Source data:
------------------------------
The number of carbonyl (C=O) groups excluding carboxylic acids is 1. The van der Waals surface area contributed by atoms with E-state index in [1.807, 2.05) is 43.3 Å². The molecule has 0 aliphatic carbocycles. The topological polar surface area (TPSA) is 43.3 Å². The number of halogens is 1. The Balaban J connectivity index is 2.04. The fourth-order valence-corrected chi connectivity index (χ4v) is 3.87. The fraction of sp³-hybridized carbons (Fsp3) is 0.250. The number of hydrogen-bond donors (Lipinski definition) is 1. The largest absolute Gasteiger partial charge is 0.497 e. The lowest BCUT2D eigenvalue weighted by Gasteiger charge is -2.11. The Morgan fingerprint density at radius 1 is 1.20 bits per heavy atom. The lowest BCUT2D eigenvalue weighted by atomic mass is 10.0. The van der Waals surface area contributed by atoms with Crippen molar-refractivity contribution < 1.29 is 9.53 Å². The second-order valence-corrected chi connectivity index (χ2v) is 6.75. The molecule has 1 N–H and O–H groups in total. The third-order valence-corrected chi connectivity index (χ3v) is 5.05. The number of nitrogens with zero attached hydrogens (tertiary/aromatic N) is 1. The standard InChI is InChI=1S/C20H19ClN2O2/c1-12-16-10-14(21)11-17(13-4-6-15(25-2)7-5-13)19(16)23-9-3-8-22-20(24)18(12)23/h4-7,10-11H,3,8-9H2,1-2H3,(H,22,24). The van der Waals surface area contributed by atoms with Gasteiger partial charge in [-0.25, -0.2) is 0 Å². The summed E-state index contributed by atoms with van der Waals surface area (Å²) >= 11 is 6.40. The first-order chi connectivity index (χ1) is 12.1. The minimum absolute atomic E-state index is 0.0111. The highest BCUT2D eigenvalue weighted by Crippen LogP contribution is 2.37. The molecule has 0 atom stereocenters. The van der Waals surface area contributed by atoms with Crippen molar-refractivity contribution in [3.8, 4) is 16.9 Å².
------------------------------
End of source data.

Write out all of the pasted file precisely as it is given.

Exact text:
The number of carbonyl (C=O) groups excluding carboxylic acids is 1. The van der Waals surface area contributed by atoms with E-state index in [1.807, 2.05) is 43.3 Å². The molecule has 0 aliphatic carbocycles. The topological polar surface area (TPSA) is 43.3 Å². The number of halogens is 1. The Balaban J connectivity index is 2.04. The fourth-order valence-corrected chi connectivity index (χ4v) is 3.87. The fraction of sp³-hybridized carbons (Fsp3) is 0.250. The number of hydrogen-bond donors (Lipinski definition) is 1. The largest absolute Gasteiger partial charge is 0.497 e. The lowest BCUT2D eigenvalue weighted by Gasteiger charge is -2.11. The Morgan fingerprint density at radius 1 is 1.20 bits per heavy atom. The lowest BCUT2D eigenvalue weighted by atomic mass is 10.0. The van der Waals surface area contributed by atoms with Crippen molar-refractivity contribution < 1.29 is 9.53 Å². The second-order valence-corrected chi connectivity index (χ2v) is 6.75. The molecule has 1 N–H and O–H groups in total. The third-order valence-corrected chi connectivity index (χ3v) is 5.05. The number of nitrogens with zero attached hydrogens (tertiary/aromatic N) is 1. The standard InChI is InChI=1S/C20H19ClN2O2/c1-12-16-10-14(21)11-17(13-4-6-15(25-2)7-5-13)19(16)23-9-3-8-22-20(24)18(12)23/h4-7,10-11H,3,8-9H2,1-2H3,(H,22,24). The van der Waals surface area contributed by atoms with Gasteiger partial charge in [-0.25, -0.2) is 0 Å². The summed E-state index contributed by atoms with van der Waals surface area (Å²) >= 11 is 6.40. The first-order chi connectivity index (χ1) is 12.1. The minimum absolute atomic E-state index is 0.0111. The highest BCUT2D eigenvalue weighted by Crippen LogP contribution is 2.37. The molecule has 0 atom stereocenters. The van der Waals surface area contributed by atoms with Crippen molar-refractivity contribution in [3.8, 4) is 16.9 Å².